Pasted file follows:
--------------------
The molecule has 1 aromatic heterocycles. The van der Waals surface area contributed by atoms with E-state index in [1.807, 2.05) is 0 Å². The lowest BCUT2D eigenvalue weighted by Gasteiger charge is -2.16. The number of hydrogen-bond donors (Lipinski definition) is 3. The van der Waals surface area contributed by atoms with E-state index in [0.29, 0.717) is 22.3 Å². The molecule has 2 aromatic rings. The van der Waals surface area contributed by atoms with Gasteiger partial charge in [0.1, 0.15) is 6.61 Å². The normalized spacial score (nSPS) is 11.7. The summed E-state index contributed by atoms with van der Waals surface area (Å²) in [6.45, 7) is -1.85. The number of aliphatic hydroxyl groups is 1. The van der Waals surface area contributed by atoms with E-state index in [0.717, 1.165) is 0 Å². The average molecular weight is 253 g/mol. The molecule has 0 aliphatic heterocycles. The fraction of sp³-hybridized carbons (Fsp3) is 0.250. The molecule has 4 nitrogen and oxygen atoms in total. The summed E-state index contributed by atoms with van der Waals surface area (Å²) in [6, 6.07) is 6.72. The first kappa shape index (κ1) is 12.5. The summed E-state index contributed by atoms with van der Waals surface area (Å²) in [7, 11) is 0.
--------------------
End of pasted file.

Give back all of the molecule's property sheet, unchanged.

The molecule has 1 aromatic heterocycles. The van der Waals surface area contributed by atoms with E-state index in [1.807, 2.05) is 0 Å². The lowest BCUT2D eigenvalue weighted by Gasteiger charge is -2.16. The number of hydrogen-bond donors (Lipinski definition) is 3. The van der Waals surface area contributed by atoms with E-state index in [0.29, 0.717) is 22.3 Å². The molecule has 2 aromatic rings. The van der Waals surface area contributed by atoms with Gasteiger partial charge in [0.1, 0.15) is 6.61 Å². The normalized spacial score (nSPS) is 11.7. The summed E-state index contributed by atoms with van der Waals surface area (Å²) in [6.45, 7) is -1.85. The number of aliphatic hydroxyl groups is 1. The van der Waals surface area contributed by atoms with E-state index in [0.717, 1.165) is 0 Å². The average molecular weight is 253 g/mol. The molecule has 0 aliphatic heterocycles. The fraction of sp³-hybridized carbons (Fsp3) is 0.250. The molecule has 4 nitrogen and oxygen atoms in total. The summed E-state index contributed by atoms with van der Waals surface area (Å²) in [6, 6.07) is 6.72. The first kappa shape index (κ1) is 12.5. The summed E-state index contributed by atoms with van der Waals surface area (Å²) in [7, 11) is 0.